For the nearly two years of the COVID-19 pandemic, public health workers have been determined, overworked, frustrated, harassed and applauded. The new scrutiny has resulted in both more funding for the field and more attention to its work and role in our lives. But what should our society do now — and post-pandemic — with that awareness?

That was the question for the panelists during Monday’s General Session, “State of Public Health: Where Do We Go Next?”

Bill Foege speakingBefore the robust panel discussion, William Foege gave a keynote address focusing on the success and wonder of vaccines throughout history. Foege is the former director of the Centers for Disease Control and Prevention, an APHA past president and an epidemiologist who worked on the successful campaign to eradicate smallpox in the 1970s.

Modern public health can be traced back to 1796, Foege said, when Edward Jenner created the first-ever vaccine, which protected against smallpox.

Next up, in the 1930s, Pearl Kendrick was one of the developers of the first successful pertussis vaccine. Known as whooping cough, the disease regularly killed thousands of children each year. Foege said that in Kendrick’s eulogy it was pointed out that the public didn’t really know Kendrick saved hundreds of thousands of lives. And Kendrick didn’t know the names of the people she protected. But, she was secure in the knowledge of what she had done.

“I hope all of you in public health are secure in the knowledge of what you are doing,” Foege told the audience. “It’s a profession that does not reward you financially, and it usually does not even thank you. But if you can be secure in the knowledge of what you are doing, that is important.”

More and more vaccines continued to be created, saving countless lives across the globe. Then, SARS-CoV-2 appeared. “Now we have a virus that we all fear, and yet it cannot stand up to the science of vaccines,” Foege said. “We have a vaccine that is not only good, but it’s actually spectacular.”

However, so many politicians and citizens are downplaying and refusing the vaccine, spreading lies and conspiracy theories. Foege said the public health field needs to go back and work on three basic foundations:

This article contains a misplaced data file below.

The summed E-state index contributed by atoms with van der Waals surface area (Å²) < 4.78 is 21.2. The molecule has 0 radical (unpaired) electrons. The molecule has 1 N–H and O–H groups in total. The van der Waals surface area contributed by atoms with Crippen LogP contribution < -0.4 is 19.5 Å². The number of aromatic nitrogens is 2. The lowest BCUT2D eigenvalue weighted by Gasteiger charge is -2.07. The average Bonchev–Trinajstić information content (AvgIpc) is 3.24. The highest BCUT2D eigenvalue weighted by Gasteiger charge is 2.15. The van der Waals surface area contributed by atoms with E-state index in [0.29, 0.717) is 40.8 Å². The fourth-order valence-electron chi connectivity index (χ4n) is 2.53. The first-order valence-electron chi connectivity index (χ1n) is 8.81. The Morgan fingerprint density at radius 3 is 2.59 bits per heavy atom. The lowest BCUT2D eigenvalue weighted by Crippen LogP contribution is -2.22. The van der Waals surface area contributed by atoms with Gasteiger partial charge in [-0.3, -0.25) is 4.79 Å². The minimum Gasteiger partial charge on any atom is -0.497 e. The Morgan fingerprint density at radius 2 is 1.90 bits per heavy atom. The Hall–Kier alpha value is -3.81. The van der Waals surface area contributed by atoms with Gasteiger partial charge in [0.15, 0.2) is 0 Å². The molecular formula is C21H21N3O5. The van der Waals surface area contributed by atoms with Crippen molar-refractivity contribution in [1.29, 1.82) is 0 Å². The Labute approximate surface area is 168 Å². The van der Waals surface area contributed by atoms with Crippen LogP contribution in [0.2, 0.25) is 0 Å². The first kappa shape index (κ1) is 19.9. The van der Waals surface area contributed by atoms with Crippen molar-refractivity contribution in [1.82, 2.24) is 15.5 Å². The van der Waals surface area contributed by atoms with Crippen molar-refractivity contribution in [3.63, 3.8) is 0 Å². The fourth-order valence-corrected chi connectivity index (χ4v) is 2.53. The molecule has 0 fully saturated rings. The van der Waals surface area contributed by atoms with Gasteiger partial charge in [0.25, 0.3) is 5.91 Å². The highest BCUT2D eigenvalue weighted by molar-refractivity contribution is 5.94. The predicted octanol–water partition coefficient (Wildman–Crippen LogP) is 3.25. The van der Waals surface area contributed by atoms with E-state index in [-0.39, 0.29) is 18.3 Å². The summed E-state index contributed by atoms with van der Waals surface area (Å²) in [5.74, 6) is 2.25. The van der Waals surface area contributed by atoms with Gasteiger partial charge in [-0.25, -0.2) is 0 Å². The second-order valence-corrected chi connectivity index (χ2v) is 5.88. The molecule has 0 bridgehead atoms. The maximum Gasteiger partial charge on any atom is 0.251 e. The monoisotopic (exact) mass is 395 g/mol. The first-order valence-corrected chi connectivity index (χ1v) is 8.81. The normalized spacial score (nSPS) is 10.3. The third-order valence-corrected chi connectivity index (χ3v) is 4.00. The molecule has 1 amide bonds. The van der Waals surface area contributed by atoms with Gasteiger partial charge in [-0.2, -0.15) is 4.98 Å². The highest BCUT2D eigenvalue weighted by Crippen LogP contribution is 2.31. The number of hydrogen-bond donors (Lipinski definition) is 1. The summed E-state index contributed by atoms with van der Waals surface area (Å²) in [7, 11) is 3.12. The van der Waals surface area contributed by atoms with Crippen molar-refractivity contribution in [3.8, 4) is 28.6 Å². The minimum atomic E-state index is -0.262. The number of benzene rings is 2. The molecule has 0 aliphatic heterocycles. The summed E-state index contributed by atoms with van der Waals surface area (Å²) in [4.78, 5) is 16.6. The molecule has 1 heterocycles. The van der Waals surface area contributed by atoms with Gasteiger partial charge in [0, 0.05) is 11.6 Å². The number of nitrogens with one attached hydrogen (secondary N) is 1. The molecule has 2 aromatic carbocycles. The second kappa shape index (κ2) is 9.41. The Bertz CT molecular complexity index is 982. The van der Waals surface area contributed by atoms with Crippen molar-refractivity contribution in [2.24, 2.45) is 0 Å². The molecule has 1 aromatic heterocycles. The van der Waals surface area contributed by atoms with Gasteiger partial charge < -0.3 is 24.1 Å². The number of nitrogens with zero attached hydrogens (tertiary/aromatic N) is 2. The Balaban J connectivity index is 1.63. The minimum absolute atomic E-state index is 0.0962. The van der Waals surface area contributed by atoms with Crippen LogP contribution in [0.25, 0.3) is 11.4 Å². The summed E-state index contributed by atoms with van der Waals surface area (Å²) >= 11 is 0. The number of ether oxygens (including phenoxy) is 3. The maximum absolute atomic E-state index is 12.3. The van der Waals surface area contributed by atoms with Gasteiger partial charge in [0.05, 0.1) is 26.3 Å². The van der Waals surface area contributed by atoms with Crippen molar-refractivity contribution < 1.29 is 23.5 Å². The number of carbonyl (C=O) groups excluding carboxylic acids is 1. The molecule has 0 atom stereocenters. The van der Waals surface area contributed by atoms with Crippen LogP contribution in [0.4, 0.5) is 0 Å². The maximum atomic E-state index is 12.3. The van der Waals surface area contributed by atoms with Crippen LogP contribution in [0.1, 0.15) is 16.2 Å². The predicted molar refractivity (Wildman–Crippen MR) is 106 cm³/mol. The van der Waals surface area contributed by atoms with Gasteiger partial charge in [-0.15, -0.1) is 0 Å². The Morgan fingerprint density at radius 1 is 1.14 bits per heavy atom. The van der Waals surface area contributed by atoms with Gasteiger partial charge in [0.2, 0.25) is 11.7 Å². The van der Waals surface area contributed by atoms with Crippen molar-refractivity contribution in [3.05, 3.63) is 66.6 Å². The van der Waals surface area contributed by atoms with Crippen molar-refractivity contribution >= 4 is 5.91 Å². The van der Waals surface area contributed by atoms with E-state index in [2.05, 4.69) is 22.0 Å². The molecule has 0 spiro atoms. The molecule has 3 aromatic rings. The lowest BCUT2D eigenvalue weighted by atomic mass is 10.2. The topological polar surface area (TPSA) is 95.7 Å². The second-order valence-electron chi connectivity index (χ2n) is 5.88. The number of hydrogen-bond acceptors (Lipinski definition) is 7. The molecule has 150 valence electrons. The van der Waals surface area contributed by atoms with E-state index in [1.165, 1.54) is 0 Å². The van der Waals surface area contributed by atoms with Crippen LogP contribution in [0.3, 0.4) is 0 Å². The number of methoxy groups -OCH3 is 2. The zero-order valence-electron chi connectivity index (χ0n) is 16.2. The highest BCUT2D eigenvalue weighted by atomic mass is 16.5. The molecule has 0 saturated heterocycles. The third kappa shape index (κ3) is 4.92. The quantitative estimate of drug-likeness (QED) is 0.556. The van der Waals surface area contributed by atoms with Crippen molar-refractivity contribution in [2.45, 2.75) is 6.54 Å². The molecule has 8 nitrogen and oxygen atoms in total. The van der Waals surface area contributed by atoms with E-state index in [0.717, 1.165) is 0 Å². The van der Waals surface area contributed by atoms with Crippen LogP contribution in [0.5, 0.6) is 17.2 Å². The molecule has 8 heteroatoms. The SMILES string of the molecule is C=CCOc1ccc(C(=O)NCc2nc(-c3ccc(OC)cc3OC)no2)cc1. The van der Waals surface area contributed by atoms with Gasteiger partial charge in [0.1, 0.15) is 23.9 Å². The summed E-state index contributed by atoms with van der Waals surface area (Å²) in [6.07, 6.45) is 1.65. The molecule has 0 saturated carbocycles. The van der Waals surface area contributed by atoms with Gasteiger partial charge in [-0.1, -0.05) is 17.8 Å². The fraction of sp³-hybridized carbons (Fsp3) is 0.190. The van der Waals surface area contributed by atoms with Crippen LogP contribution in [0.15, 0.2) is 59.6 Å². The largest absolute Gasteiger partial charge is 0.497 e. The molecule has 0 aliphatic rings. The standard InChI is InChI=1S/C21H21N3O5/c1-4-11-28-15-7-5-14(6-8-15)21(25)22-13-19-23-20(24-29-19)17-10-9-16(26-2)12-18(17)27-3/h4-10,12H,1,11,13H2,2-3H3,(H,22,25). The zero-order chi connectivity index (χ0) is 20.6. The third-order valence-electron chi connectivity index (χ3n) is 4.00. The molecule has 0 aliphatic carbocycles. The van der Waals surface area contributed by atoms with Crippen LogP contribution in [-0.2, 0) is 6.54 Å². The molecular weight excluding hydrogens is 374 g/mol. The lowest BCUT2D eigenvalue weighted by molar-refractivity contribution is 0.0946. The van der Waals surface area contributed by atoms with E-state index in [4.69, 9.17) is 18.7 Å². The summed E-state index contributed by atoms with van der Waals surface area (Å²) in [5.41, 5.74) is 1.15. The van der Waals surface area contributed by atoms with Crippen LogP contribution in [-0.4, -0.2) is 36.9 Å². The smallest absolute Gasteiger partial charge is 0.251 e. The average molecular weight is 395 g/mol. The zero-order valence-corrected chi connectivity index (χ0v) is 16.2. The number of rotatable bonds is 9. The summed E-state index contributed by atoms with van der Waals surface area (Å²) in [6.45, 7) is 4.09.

1. Science: Get the science right and present it as common sense.
  2. Art: Art is connected to creativity, so combine science and art to achieve creative common sense.
  3. Remember science has no moral compass, so we have to provide scientists with one.

Following Foege, panelists agreed that to improve the public health field, three areas deserve focus: workforce, infrastructure and training.

“We came into this pandemic with a frail national public health system, and we need to be in a better place after this pandemic than we were when it started,” said current CDC Director Rochelle Walensky.

Rochelle Walensky and Nirav Shah laughingThe U.S. needs to invest in growing a skilled, diverse public health workforce; modernizing data and computer systems; and improving laboratory capacity, she said.

Or, as panelist Nirav Shah put it: “Many health departments, including mine, are single-handedly keeping the fax industry alive in the United States. That’s not a good thing.” Shah is director of the Maine Center for Disease Control and Prevention and president of the Association of State and Territorial Health Officials.

But even as funding increased during the pandemic, it often came with too many restrictions, panelists said. Money is often geared toward one disease or one issue and can’t be moved to address another problem. In one example, Walensky was told public health workers weren’t allowed to use the “sickle cell fax machine” to send HIV case reports.

“That’s absurd,” she said. She acknowledged that such situations are “really frustrating on our end and I know at the state level, jurisdictional level, county level, city level as well.” Instead, funding needs to be disease agnostic and longitudinal, she said.

David Satcher speaking at lecternShah pointed out another cumbersome restriction is funding timelines. “We do now have high degrees of funding …[but] that funding often has a clock associated with it. …Right now, the concern that many folks have articulated is that we’ve got so much funding, and so much pressure to spend it quickly, if we spend it improperly, we weaken the case for having that funding sustainable over the long term.”

Instead, imagine if public health was treated like the Pentagon. “Throughout the pandemic, we’ve characterized it and used military metaphors…but what if we actually funded public health the way that we fund our military?” Shah asked. That would mean adequate, sustained, protected funding.

Nadine Gracia, president and CEO of Trust for America’s Health, said, “One of the things I would love to see us be able to do in preparing for that next health threat…is saying we learned the lessons of the COVID-19 pandemic and we actually acted on them, that our nation heard and that our policymakers enacted what we know are evidence-based recommendations to strengthen our nation’s public health system at all levels.”

Also during the session, former U.S. Surgeon General and CDC Director David Satcher received the 2021 Fries Prize for Improving Health. Satcher, founder of the Satcher Health Leadership Institute, was honored for his outstanding achievements and lifetime commitment to eliminating health disparities and championing health equity for all.

Photos, from top, of William Foege, Rochelle Walensky and Nirav Shah speaking during the Monday General Session, by Michele Late/courtesy The Nation's Health. Photo of David Satcher by Jim Ezell/EZ Event Photography